The leading software development companies always run usability tests for their products before launching them. They do so to save time, money as well as deliver consistently successful software to the market.
Creating anything new requires a lot of testing and with software, the testing phase irons out bugs, as well as enables the business to deliver consistently functional, helpful and forward-thinking software.
In this article, we dig a little deeper for the nerds and curious among us, explaining why the usability test is vitally important in the software development life cycle and non-commercial, i.e. the beta testing is free.
How to Run Usability Tests
First, let’s answer the question “What is usability?” and why you should invest time and effort into testing it. This term characterizes the interaction between the product and its target audience.
Customers assess whether they find your software intuitive, useful, up-to-date and worth its price.
To run a test, you need to invite people to your office and ask them to work with your application in real-time.
After the test, you will gather their impartial feedback that will include quantitative metrics such as the amount of time spent, the number of failures detected and so on. However, what is more important, you will contemplate their behavior while they are getting acquainted with your product and that can be established with answers to these questions:
- How long does it take them to figure out how it functions?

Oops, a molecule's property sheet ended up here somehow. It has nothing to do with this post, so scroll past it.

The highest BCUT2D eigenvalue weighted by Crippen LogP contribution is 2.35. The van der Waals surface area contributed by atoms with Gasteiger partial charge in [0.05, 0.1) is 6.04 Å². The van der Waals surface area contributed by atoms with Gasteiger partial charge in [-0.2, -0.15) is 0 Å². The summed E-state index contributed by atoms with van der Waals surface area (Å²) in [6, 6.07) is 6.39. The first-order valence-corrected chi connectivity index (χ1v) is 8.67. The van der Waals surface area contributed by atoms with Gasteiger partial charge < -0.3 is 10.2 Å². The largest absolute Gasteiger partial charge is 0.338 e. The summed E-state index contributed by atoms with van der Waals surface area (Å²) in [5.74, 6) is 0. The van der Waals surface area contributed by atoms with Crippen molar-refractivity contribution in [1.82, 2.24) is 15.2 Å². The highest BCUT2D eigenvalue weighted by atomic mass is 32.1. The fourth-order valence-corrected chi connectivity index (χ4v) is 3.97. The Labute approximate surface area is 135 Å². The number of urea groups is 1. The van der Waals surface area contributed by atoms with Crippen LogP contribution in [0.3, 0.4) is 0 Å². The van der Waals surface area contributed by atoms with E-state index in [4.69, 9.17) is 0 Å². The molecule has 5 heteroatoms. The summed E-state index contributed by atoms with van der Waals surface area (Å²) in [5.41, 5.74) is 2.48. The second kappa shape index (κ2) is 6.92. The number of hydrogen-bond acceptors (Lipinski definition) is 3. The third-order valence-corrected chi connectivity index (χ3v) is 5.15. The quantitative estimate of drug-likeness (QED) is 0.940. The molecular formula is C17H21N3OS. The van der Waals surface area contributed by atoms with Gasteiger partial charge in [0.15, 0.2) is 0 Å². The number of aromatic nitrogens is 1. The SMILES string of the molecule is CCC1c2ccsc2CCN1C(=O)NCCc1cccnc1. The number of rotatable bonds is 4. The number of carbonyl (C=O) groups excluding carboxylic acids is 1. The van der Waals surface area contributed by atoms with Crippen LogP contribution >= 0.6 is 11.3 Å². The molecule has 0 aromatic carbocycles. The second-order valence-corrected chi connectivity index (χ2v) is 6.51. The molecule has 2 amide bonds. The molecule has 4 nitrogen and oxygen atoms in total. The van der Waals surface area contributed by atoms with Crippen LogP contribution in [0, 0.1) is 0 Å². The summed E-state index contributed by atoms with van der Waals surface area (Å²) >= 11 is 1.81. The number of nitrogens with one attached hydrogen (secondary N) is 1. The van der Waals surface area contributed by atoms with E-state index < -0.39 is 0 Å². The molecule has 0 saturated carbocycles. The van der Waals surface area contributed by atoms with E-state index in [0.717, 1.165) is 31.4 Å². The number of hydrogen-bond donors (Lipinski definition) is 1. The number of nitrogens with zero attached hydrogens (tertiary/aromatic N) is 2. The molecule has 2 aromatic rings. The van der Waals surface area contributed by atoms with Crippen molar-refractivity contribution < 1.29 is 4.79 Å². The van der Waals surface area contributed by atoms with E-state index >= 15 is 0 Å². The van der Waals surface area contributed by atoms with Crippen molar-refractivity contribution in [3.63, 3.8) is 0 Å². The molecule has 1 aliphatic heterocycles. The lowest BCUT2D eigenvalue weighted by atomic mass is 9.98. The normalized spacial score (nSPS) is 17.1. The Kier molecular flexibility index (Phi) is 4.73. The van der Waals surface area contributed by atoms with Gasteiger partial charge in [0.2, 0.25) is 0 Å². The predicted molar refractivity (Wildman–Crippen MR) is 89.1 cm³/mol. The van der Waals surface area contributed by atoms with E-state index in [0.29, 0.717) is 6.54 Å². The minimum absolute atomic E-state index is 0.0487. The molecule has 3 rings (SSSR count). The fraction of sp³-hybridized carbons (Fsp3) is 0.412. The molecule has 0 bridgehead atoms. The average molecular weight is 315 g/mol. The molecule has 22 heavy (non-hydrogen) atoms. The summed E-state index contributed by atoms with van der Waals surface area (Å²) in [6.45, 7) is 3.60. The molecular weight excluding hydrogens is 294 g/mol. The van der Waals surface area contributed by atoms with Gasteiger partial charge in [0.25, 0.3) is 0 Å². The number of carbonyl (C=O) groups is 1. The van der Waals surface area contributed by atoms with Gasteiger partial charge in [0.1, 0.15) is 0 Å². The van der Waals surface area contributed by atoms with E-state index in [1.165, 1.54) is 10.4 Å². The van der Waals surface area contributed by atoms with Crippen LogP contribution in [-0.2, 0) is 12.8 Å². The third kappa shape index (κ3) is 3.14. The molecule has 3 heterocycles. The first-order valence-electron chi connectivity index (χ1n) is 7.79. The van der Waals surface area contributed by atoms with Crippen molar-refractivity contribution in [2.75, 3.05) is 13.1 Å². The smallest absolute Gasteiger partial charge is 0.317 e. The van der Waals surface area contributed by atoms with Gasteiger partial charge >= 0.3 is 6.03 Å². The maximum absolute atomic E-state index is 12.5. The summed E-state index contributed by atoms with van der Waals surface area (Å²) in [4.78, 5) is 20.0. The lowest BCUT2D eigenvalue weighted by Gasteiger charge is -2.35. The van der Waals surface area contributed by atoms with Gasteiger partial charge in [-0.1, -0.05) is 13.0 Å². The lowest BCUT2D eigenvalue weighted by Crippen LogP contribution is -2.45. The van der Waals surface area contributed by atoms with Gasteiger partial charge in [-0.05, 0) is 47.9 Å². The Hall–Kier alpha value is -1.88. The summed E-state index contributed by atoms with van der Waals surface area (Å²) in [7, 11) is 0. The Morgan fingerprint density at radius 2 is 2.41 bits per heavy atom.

- Do they look happy, stressed or perplexed?
- How often do they feel the urge to ask you a question?
These questions are ‘qualitative’, and they are just as important as the ‘quantitative’ metrics in your useability testing.
After you analyze the results of the testing, you should implement opportune changes to your product so that the audience would perceive it as “perfect”.
Below, you will find 4 reasons why usability tests are momentous to software development and why you should consider incorporating them.
Why Software Development Needs Usability Tests
It Is Cost-Efficient
Every hour of the developers’ work costs money. Once a bug is detected, you need to step back and resolve it. The later you reveal the error, the more expensive it would be to eliminate it. According to the latest trends in software testing, you should try to identify the potential weak points before starting to assemble the product. Avoiding faults is more budget-friendly than fixing them.
If you think the usability testing process is pricey, you are mistaken. In most cases, it is enough to invite five people to participate in one round to reveal the primary faults and merits of your product. Projects of any scale and budget can afford this procedure. Inviting ten or more individuals is not recommended because the experiment would lose its focus.
If Saves Your Energy
The second answer to the question “What is the purpose of a usability test?” is to give you peace of mind. When you allow people to preliminarily examine your product, you will get to know which of its functions they value above all and how you can make the product seem even more appealing to them.